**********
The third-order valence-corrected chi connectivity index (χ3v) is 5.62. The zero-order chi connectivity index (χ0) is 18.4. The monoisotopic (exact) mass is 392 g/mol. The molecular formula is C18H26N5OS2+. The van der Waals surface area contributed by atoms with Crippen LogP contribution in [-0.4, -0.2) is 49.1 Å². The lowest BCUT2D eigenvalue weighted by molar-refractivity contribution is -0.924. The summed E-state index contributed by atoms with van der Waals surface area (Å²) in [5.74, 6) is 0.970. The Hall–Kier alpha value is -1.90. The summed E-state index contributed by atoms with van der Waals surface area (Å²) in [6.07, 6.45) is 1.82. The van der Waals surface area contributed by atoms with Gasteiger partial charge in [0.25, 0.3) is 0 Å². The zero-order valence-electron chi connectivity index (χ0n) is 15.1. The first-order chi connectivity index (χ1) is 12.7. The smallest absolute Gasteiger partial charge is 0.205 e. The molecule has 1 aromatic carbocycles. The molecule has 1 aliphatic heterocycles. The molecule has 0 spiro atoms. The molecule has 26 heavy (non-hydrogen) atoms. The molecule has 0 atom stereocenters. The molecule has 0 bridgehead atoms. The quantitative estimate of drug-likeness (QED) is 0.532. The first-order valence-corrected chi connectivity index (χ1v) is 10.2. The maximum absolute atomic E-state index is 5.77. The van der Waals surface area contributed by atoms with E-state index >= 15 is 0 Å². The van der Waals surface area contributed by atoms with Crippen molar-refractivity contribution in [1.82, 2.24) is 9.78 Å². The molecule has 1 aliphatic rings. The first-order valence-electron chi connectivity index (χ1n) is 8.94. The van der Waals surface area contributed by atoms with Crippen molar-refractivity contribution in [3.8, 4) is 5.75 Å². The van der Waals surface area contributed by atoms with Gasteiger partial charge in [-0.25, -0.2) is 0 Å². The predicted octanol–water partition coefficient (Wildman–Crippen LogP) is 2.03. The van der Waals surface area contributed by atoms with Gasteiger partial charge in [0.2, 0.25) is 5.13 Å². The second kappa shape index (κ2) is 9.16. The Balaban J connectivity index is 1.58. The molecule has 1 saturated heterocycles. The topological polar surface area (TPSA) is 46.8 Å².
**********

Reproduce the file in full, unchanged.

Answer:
The third-order valence-corrected chi connectivity index (χ3v) is 5.62. The zero-order chi connectivity index (χ0) is 18.4. The monoisotopic (exact) mass is 392 g/mol. The molecular formula is C18H26N5OS2+. The van der Waals surface area contributed by atoms with Crippen LogP contribution in [-0.4, -0.2) is 49.1 Å². The lowest BCUT2D eigenvalue weighted by molar-refractivity contribution is -0.924. The summed E-state index contributed by atoms with van der Waals surface area (Å²) in [5.74, 6) is 0.970. The Hall–Kier alpha value is -1.90. The summed E-state index contributed by atoms with van der Waals surface area (Å²) in [6.07, 6.45) is 1.82. The van der Waals surface area contributed by atoms with Gasteiger partial charge in [0.25, 0.3) is 0 Å². The zero-order valence-electron chi connectivity index (χ0n) is 15.1. The first-order chi connectivity index (χ1) is 12.7. The smallest absolute Gasteiger partial charge is 0.205 e. The molecule has 1 aromatic carbocycles. The molecule has 1 aliphatic heterocycles. The molecule has 0 spiro atoms. The molecule has 26 heavy (non-hydrogen) atoms. The molecule has 0 atom stereocenters. The molecule has 0 bridgehead atoms. The quantitative estimate of drug-likeness (QED) is 0.532. The first-order valence-corrected chi connectivity index (χ1v) is 10.2. The maximum absolute atomic E-state index is 5.77. The van der Waals surface area contributed by atoms with E-state index >= 15 is 0 Å². The van der Waals surface area contributed by atoms with Crippen molar-refractivity contribution in [1.82, 2.24) is 9.78 Å². The molecule has 1 aliphatic rings. The first-order valence-electron chi connectivity index (χ1n) is 8.94. The van der Waals surface area contributed by atoms with Crippen molar-refractivity contribution in [3.8, 4) is 5.75 Å². The van der Waals surface area contributed by atoms with Gasteiger partial charge in [-0.25, -0.2) is 0 Å². The predicted octanol–water partition coefficient (Wildman–Crippen LogP) is 2.03. The van der Waals surface area contributed by atoms with Gasteiger partial charge in [0.2, 0.25) is 5.13 Å². The second kappa shape index (κ2) is 9.16. The Balaban J connectivity index is 1.58. The molecule has 1 saturated heterocycles. The topological polar surface area (TPSA) is 46.8 Å².